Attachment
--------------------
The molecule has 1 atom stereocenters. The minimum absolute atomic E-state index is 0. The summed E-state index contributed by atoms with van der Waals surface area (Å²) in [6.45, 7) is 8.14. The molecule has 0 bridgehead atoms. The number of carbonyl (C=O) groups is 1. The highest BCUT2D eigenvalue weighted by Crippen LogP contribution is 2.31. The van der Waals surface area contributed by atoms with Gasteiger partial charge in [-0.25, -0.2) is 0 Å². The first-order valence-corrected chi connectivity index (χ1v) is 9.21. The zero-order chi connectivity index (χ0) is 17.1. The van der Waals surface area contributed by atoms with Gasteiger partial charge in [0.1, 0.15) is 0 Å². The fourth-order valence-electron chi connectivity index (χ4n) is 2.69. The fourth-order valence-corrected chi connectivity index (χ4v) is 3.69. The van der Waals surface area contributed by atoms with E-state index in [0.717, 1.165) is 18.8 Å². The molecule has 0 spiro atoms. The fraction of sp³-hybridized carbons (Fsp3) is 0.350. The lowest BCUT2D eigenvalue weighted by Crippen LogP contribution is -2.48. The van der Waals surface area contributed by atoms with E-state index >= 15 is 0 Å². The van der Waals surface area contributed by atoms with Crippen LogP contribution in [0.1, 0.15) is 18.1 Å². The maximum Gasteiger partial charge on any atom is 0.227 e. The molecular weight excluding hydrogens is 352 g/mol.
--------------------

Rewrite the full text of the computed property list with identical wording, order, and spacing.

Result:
The molecule has 1 atom stereocenters. The minimum absolute atomic E-state index is 0. The summed E-state index contributed by atoms with van der Waals surface area (Å²) in [6.45, 7) is 8.14. The molecule has 0 bridgehead atoms. The number of carbonyl (C=O) groups is 1. The highest BCUT2D eigenvalue weighted by Crippen LogP contribution is 2.31. The van der Waals surface area contributed by atoms with Gasteiger partial charge in [-0.25, -0.2) is 0 Å². The first-order valence-corrected chi connectivity index (χ1v) is 9.21. The zero-order chi connectivity index (χ0) is 17.1. The van der Waals surface area contributed by atoms with Gasteiger partial charge in [0.1, 0.15) is 0 Å². The fourth-order valence-electron chi connectivity index (χ4n) is 2.69. The fourth-order valence-corrected chi connectivity index (χ4v) is 3.69. The van der Waals surface area contributed by atoms with E-state index in [0.717, 1.165) is 18.8 Å². The molecule has 0 spiro atoms. The fraction of sp³-hybridized carbons (Fsp3) is 0.350. The lowest BCUT2D eigenvalue weighted by Crippen LogP contribution is -2.48. The van der Waals surface area contributed by atoms with E-state index >= 15 is 0 Å². The van der Waals surface area contributed by atoms with Crippen LogP contribution in [0.1, 0.15) is 18.1 Å². The maximum Gasteiger partial charge on any atom is 0.227 e. The molecular weight excluding hydrogens is 352 g/mol.